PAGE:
The known GNMT promoter [14] from the high methionine metabolizing haplotype and the low methionine metabolizing haplotype were cloned giving rise to GNMTΔHighLuc and GNMTΔLowLuc constructs (Sequence alignments in Figure S4). GNMT is most highly expressed in the liver; therefore HepG2 cells were used to test promoter activity in the two haplotype groups. There was a ~30% difference in gene promoter activity between GNMTΔHighLuc and GNMTΔLowLuc constructs (Figure 3A), when cultured with L-methionine, which correlates with the differences seen between the average ΔPOST levels in our haplotype analysis (Figure 2C).

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Figure 3. GNMT promoter analysis of major haplotype groups.

(A) Histogram shows mean luciferase activity of the high-methionine-metabolizing haplotype (TCCGGAT) and the low-methionine-metabolizing haplotype (CGTCTGC) represented by constructs GNMTΔHighLuc and GNMTΔLowLuc cultured in standard DMEM with L-methionine (0.2 mM). (B) Shows GNMT qPCR analysis in HepG2 cells. Culturing conditions are as follows: (+)Met = standard complete DMEM cultured for 48 hours, (−)Met = complete DMEM without L-Methionine culture for 48 hours, (−)Met ADD 0.2 = DMEM without L-Methionine culture for 24 hours, addition of L-Methionine at 0.2 mM for 24 hours, (−)Met ADD 0.4 = DMEM without L-Methionine culture for 24 hours, addition of L-Methionine at 0.4 mM for 24 hours, (−)Met ADD 0.8 = DMEM without L-Methionine culture for 24 hours, addition of L-Methionine at 0.8 mM for 24 hours. (C) (−)Met GNMTΔHighLuc and (−)Met GNMTΔLowLuc represent HepG2 cells transfected with GNMTΔHighLuc and GNMTΔLowLuc constructs and cultured without L-methionine for 48 hours. ADD 0.2 GNMTΔLowLuc and ADD 0.2 GNMTΔHighLuc represent HepG2 cells transfected with GNMTΔHighLuc and GNMTΔLowLuc constructs cultured without L-methionine for 24 hours and with 0.2 mM L-methionine for 24 hours. * P<0.05 by students t-test. N = 3 biological replicates for all analyses. Error bars represent standard deviation from the mean (SD).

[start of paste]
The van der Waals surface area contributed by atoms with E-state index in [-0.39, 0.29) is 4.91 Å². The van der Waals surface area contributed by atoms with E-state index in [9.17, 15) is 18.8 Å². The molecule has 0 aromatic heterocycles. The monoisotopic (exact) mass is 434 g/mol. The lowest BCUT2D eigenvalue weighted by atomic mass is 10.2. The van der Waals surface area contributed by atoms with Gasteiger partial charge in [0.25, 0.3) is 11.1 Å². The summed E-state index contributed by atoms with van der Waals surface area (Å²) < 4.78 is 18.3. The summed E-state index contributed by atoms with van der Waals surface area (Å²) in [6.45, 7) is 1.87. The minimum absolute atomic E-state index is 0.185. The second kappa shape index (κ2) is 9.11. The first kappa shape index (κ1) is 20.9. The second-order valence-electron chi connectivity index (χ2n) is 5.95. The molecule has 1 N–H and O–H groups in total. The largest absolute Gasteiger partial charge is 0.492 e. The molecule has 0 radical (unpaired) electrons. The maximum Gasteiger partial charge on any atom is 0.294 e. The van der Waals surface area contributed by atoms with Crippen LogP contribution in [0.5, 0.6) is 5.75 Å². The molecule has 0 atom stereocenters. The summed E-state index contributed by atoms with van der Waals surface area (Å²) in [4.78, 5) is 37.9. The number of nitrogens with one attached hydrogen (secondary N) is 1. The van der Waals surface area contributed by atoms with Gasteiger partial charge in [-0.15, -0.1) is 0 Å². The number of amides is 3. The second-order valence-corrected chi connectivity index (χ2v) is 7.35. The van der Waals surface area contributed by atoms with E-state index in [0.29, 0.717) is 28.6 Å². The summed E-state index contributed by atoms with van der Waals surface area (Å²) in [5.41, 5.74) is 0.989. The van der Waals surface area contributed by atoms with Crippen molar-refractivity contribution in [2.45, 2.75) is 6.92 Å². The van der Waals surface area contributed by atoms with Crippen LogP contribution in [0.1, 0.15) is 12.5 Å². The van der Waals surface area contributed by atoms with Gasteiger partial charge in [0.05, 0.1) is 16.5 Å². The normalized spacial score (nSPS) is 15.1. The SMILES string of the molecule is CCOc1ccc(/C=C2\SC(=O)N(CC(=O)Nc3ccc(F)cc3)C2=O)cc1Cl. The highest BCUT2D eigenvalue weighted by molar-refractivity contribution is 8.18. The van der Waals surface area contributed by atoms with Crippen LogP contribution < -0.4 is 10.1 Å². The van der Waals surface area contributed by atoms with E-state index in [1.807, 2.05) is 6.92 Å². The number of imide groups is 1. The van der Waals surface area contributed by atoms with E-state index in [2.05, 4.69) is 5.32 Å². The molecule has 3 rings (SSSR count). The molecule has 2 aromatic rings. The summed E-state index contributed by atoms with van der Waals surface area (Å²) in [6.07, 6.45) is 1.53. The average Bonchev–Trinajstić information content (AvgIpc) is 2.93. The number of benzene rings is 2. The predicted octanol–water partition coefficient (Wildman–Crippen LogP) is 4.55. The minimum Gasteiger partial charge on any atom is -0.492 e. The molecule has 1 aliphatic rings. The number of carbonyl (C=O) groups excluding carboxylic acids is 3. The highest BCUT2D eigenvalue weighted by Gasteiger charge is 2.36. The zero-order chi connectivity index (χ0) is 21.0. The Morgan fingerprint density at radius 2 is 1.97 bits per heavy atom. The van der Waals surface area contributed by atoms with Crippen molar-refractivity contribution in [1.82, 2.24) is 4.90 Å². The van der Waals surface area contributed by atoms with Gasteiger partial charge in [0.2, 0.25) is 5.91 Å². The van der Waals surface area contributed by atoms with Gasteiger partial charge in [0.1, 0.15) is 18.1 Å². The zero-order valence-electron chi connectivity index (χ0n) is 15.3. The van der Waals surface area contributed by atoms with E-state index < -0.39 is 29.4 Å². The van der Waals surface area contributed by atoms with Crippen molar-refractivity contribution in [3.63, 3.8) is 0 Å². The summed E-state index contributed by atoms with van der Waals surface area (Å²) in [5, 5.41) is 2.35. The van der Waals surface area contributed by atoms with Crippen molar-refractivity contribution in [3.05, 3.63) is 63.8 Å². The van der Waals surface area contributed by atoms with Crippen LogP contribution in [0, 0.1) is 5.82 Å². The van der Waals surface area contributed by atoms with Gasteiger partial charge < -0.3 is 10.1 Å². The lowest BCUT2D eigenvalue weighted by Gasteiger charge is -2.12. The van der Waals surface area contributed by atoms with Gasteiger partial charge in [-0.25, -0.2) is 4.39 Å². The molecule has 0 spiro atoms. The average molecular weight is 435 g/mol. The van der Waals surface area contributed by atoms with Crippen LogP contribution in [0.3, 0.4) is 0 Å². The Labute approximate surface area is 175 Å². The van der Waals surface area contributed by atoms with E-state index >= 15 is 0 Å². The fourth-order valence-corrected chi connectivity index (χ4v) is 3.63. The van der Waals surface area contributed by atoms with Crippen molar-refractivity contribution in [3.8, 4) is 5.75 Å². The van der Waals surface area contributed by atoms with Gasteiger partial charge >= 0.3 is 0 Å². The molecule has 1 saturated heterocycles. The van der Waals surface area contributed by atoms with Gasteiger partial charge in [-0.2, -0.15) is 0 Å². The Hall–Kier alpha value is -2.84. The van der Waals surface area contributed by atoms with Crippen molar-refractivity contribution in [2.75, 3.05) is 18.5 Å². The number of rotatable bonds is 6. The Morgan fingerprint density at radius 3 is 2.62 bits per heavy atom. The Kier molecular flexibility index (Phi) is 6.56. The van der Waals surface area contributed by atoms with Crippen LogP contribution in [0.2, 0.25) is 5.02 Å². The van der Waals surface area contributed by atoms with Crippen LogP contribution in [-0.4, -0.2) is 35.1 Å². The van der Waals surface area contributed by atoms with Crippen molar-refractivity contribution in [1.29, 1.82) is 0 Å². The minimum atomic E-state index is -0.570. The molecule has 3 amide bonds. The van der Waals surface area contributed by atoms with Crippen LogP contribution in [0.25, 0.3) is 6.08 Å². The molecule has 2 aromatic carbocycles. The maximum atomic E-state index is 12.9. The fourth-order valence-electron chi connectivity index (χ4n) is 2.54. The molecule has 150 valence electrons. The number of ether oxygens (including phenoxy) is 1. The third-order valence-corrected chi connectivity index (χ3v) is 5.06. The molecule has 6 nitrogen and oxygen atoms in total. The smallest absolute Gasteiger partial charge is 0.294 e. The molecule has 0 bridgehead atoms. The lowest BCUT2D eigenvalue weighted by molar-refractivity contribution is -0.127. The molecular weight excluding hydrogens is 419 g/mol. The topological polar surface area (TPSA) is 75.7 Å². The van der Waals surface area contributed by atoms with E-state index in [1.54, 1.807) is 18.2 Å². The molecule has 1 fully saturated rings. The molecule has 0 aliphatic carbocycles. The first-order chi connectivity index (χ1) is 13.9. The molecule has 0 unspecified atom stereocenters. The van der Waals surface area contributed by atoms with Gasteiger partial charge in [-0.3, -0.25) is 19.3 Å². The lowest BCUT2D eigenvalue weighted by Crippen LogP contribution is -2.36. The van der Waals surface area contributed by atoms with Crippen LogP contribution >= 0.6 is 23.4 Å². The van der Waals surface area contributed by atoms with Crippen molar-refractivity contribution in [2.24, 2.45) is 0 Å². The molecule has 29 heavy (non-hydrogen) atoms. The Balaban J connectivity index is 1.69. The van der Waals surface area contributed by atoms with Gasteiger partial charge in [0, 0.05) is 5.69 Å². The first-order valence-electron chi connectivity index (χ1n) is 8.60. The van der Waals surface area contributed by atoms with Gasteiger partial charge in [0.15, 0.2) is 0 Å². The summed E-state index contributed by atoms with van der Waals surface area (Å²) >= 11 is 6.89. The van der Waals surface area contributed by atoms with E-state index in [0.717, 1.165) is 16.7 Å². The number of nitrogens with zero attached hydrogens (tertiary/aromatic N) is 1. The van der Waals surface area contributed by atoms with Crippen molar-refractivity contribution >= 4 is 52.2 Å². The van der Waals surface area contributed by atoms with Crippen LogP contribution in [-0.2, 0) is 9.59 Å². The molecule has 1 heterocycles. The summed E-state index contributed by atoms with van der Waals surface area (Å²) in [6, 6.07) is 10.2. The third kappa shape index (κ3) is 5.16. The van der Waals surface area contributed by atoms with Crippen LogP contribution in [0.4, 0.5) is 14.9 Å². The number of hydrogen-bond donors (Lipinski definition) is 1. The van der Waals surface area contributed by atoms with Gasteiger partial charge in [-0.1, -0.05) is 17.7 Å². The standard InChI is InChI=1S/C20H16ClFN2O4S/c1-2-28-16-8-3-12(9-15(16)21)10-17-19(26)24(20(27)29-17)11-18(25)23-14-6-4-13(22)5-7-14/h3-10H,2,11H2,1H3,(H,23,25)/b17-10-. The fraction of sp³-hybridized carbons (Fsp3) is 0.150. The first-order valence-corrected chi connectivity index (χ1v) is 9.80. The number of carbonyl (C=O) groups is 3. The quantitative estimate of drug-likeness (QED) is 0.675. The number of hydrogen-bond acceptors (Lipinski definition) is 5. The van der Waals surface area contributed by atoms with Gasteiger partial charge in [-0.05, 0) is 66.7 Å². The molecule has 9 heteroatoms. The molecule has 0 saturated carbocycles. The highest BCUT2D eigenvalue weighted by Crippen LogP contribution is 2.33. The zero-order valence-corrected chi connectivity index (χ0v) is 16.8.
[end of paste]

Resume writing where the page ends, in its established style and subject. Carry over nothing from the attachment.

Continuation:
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The quantitative trait, ΔPOST, is dependent on methionine dosing, therefore we starved HepG2 cells of L-methionine for 24 hours and then treated them with L-methionine for 24 hours. As seen in Figure 3C, the GNMTΔHighLuc construct responded to methionine starvation and treatment with ~2× greater activity than the GNMTΔLowLuc construct. Above standard L-methionine culturing conditions (0.2 mM) a feedback mechanism appears to be induced, which reduces GNMT expression (Figure 3B). These data suggest a mechanism by which elevated levels of tHcy may arise.

Epigenetic analysis of C/G SNP rs11752813